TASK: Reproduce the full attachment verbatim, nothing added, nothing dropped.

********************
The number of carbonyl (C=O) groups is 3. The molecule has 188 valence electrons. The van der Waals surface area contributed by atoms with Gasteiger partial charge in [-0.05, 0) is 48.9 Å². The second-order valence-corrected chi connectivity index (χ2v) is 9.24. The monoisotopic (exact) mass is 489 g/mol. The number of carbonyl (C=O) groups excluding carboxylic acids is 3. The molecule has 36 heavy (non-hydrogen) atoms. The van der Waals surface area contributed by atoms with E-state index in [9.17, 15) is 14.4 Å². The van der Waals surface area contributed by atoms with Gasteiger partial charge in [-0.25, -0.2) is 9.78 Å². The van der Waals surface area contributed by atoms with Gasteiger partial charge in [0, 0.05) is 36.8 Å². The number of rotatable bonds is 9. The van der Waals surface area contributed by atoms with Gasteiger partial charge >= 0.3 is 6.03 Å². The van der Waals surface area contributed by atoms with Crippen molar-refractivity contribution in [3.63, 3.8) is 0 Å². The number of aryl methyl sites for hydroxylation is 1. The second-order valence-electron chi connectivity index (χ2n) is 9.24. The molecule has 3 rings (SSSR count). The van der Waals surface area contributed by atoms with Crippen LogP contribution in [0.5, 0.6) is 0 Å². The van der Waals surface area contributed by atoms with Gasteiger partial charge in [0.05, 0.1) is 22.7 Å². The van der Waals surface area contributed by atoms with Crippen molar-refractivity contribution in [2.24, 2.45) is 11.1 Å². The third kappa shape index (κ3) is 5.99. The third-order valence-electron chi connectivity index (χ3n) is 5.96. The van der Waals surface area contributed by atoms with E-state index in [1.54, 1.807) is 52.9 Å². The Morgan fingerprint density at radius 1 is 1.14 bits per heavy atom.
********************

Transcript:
The number of carbonyl (C=O) groups is 3. The molecule has 188 valence electrons. The van der Waals surface area contributed by atoms with Gasteiger partial charge in [-0.05, 0) is 48.9 Å². The second-order valence-corrected chi connectivity index (χ2v) is 9.24. The monoisotopic (exact) mass is 489 g/mol. The number of carbonyl (C=O) groups excluding carboxylic acids is 3. The molecule has 36 heavy (non-hydrogen) atoms. The van der Waals surface area contributed by atoms with E-state index in [9.17, 15) is 14.4 Å². The van der Waals surface area contributed by atoms with Gasteiger partial charge in [-0.25, -0.2) is 9.78 Å². The van der Waals surface area contributed by atoms with Gasteiger partial charge in [0, 0.05) is 36.8 Å². The number of rotatable bonds is 9. The van der Waals surface area contributed by atoms with Gasteiger partial charge >= 0.3 is 6.03 Å². The van der Waals surface area contributed by atoms with Crippen molar-refractivity contribution in [3.63, 3.8) is 0 Å². The number of aryl methyl sites for hydroxylation is 1. The second-order valence-electron chi connectivity index (χ2n) is 9.24. The molecule has 3 rings (SSSR count). The van der Waals surface area contributed by atoms with Crippen LogP contribution in [0.5, 0.6) is 0 Å². The van der Waals surface area contributed by atoms with Gasteiger partial charge in [0.05, 0.1) is 22.7 Å². The van der Waals surface area contributed by atoms with Crippen molar-refractivity contribution in [2.24, 2.45) is 11.1 Å². The third kappa shape index (κ3) is 5.99. The third-order valence-electron chi connectivity index (χ3n) is 5.96. The van der Waals surface area contributed by atoms with E-state index in [1.54, 1.807) is 52.9 Å². The Morgan fingerprint density at radius 1 is 1.14 bits per heavy atom.